Why Family Feasts are so Important

There was an evening about 10 years ago when I tried to explain to my kids why it’s worth it to endure the boring elements of our Christian traditions.

My kids looked at me confused. They didn’t understand the premise.

So I tried again. “You know when you feel bored during worship or teaching, and you can’t wait for it to end?”

Still blank stares.

At that time a friend was living with us and overheard what I was trying to communicate and he stopped me.

“Jeremy, your kids’ experience of the faith is not boring to them. They experience the faith through things like festivals and Sabbath dinners. You’re kind of talking to yourself.”

He was right.

I didn’t know what it was like to grow up in a faith where one of my main experiences of the faith was a feast.

This was brought back to mind this week by something Tim Chester wrote in his book You Can Change.

“It’s as if there are two feasts: the feast of God and the feast of sin. We’re invited to both. God invites us to find satisfaction in him. Sin entices us, with its lies, to look for satisfaction in sin. So we’re double-booked. All the time we have to choose which feast to attend. This is God’s invitation to us:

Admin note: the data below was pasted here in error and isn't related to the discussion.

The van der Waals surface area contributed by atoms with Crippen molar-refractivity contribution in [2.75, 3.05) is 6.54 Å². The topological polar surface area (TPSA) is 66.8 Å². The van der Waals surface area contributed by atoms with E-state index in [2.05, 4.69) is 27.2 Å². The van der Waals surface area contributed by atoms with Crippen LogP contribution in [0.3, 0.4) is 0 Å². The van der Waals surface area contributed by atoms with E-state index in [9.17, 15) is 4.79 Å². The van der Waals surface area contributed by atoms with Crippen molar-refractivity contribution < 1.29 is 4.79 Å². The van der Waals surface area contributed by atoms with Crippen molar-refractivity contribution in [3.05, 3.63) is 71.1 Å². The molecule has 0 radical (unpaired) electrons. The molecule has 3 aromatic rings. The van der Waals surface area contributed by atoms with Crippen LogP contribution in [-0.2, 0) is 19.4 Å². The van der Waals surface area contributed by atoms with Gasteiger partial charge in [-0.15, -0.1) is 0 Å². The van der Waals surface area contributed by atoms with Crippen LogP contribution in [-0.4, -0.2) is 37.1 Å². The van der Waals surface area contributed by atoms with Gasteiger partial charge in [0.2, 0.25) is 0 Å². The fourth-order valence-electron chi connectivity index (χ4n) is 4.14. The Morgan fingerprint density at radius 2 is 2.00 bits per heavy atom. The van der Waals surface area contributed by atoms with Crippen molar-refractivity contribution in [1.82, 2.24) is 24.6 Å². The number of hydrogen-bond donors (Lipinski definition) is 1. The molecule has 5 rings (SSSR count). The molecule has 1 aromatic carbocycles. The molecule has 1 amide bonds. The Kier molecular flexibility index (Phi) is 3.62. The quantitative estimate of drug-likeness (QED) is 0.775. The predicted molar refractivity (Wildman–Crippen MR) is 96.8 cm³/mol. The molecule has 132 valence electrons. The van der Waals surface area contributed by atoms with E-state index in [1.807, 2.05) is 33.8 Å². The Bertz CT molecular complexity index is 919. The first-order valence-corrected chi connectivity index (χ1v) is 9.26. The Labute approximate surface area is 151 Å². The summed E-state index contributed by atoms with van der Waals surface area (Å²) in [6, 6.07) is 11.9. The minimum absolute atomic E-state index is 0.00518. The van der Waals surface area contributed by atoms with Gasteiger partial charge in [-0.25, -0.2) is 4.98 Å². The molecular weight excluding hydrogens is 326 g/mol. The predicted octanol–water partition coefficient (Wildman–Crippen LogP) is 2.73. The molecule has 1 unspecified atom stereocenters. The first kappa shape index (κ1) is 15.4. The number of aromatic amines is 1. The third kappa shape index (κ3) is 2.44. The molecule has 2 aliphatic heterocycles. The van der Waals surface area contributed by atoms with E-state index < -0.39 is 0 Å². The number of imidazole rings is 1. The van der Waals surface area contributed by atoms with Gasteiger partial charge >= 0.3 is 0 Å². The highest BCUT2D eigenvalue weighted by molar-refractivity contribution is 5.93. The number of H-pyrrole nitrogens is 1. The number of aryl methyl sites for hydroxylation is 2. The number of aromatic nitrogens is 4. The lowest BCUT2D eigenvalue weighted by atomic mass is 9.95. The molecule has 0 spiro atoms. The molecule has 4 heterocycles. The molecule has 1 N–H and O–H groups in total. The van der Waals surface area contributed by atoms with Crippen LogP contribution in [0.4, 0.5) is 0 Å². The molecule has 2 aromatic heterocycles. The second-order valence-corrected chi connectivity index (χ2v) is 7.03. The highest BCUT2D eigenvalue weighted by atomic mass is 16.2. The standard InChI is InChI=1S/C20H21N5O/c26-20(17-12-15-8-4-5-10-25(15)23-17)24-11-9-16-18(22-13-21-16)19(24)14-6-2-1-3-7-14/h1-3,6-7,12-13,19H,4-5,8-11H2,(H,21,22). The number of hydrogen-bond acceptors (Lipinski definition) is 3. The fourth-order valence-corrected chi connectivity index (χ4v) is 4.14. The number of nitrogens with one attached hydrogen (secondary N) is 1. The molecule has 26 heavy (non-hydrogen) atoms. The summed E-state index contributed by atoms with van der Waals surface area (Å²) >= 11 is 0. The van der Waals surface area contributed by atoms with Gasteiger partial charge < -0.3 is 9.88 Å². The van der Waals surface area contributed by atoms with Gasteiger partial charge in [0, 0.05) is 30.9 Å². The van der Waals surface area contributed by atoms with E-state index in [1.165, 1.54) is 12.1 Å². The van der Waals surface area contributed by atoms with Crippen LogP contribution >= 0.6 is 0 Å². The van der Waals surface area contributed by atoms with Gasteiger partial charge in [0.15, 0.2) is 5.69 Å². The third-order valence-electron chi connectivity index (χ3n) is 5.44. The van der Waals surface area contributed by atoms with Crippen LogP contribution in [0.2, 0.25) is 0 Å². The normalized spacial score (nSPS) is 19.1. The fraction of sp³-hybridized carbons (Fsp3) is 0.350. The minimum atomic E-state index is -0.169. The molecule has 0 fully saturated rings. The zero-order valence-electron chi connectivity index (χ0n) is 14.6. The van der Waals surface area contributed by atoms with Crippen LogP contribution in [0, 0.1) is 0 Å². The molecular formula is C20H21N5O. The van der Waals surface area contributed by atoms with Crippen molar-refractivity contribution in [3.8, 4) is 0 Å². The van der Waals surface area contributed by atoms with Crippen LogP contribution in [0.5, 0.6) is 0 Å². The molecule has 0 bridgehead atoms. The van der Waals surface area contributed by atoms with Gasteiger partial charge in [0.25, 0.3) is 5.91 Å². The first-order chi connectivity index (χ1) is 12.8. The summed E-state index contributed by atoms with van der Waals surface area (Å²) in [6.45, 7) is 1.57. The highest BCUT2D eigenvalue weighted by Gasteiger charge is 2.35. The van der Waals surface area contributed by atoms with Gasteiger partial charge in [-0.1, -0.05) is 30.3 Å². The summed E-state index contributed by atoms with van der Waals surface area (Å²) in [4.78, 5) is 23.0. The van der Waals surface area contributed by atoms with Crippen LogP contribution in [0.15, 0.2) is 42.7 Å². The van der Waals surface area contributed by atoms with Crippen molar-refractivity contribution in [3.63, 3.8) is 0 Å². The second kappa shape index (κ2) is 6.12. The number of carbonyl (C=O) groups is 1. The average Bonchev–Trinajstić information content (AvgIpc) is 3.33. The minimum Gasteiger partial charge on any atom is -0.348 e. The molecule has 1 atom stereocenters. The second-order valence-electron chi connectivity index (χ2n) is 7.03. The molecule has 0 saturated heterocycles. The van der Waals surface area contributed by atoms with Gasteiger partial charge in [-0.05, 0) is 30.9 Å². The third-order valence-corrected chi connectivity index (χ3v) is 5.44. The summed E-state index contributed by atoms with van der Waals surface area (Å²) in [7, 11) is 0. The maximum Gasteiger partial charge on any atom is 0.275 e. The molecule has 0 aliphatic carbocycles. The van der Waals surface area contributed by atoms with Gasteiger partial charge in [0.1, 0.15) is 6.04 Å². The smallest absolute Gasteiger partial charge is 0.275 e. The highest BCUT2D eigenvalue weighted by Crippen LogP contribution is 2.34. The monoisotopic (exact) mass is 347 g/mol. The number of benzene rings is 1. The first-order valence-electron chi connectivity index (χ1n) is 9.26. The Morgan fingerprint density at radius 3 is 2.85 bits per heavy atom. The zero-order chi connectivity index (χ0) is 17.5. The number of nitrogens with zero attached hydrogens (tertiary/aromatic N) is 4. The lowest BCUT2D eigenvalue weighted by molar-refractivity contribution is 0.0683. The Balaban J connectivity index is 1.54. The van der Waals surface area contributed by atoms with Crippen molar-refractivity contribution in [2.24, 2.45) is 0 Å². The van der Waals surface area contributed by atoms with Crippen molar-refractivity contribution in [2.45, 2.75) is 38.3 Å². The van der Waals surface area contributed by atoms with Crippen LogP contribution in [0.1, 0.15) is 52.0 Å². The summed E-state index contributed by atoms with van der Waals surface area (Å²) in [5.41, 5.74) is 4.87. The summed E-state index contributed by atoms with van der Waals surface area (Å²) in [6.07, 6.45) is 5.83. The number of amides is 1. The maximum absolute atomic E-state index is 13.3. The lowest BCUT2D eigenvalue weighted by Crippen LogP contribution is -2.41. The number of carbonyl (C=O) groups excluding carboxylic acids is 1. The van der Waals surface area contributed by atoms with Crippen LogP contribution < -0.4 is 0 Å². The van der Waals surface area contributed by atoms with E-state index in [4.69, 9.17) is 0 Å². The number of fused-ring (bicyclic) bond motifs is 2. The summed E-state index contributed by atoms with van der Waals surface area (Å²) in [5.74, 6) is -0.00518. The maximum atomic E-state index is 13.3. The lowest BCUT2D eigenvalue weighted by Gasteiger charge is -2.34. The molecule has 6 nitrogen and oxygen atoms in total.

“Come, everyone who thirsts,

    come to the waters;

and he who has no money,

    come, buy and eat!

Come, buy wine and milk

    without money and without price.

Why do you spend your money for that which is not bread,

    and your labor for that which does not satisfy?

Listen diligently to me, and eat what is good,

    and delight yourselves in rich food. Isaiah 55:1-2

Do your kids experience their faith as a feast full of meaning?

Is this experience powerful enough to help them see the shallowness and emptiness of the feast of sin?

Sometimes we think true faith should be all grit and determination. While there are seasons where these elements are also necessary, we must be careful not to communicate these as the essence of our faith.

We are being invited to an abundant table, and at that table everyone is a son or daughter.


This entry is a part of Jeremy’s Journal, a newsletter Jeremy sends out every Wednesday morning to encourage you on your parenting journey. You can sign up to get them every Wednesday here.

Latest Episode

Listen To Our Latest Podcast



Start Building a
Multigenerational Family Team

Live events







Family scouting report